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True statements can be defamatory by implication

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  1. Libel and Privacy
NEWS MEDIA UPDATE   ·   IOWA   ·   Libel   ·   March 12, 2007 True statements can…

NEWS MEDIA UPDATE   ·   IOWA   ·   Libel   ·   March 12, 2007


True statements can be defamatory by implication

  • The state high court ruled last week that plaintiffs can sue for defamation by implication under Iowa law, even if the statements are true.

March 12, 2007  ·   Private- and public-figure plaintiffs in Iowa can now sue for “defamation by implication” even if all if the statements in question are true, the Iowa Supreme Court ruled Friday.

The court said that if a true fact is not properly or thoroughly explained, it can become defamatory if, read a certain way, it carries false implications.

In the opinion, the court was careful to emphasize that its ruling applied to public officials and public figures – groups that have traditionally enjoyed less protection under libel law.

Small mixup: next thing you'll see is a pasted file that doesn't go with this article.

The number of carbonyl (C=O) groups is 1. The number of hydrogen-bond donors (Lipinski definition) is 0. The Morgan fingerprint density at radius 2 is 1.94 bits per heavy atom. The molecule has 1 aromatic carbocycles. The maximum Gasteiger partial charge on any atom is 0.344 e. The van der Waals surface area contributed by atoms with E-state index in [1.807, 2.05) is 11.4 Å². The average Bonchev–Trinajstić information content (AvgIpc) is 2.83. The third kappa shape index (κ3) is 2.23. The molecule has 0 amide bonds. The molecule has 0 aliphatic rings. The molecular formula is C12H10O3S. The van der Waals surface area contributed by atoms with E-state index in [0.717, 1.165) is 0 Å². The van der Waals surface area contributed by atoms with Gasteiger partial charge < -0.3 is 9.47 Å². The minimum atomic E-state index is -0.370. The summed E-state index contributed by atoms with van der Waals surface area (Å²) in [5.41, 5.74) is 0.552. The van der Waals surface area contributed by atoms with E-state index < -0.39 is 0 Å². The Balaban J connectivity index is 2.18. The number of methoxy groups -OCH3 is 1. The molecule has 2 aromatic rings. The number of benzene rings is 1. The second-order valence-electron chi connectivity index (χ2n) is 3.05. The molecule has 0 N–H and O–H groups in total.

However, the court also stressed that the case at hand might not constitute defamation by implication.

In 2002, the Ames Tribune refused to print a column by freelance sports columnist Todd Stevens. Shortly afterward, Stevens resigned and the newspaper ran his farewell column alongside an op-ed by sports editor Susan Harman that said Stevens rarely attended the events that were featured in his column. She also wrote that the newspaper had refused to publish the contested column because it “contained numerous factual errors and unsubstantiated claims.”

Stevens sued Harman, Tribune editor Erik Brooks, and the newspaper’s parent company, Iowa Newspapers Inc., for defamation. Stevens alleged that although it was true that he rarely attended the events he covered, Harman’s statement was defamatory because she failed to mention that Stevens’ “personal attendance was not required by professional standards.”

A trial court initially granted summary judgment for Harman, Brooks and the newspaper. But on appeal, both the intermediate court and the Supreme Court held that although Harman’s statements about Brooks “were all basically true,” they possibly became libelous “when the statements are given the spin that Stevens attributes to them.”

Consequently, the court “expressly adopt[ed] the principle of defamation by implication.”

The court insisted, however, that the defamation alleged by Stevens did not necessarily constitute defamation by implication.

The case was sent back to the lower court for consideration under the defamation by implication standard.

(Stevens v. Iowa Newspapers, Inc., Media Counsel: Michael C. Cox, Koley Jessen, Omaha, Nebraska)ES


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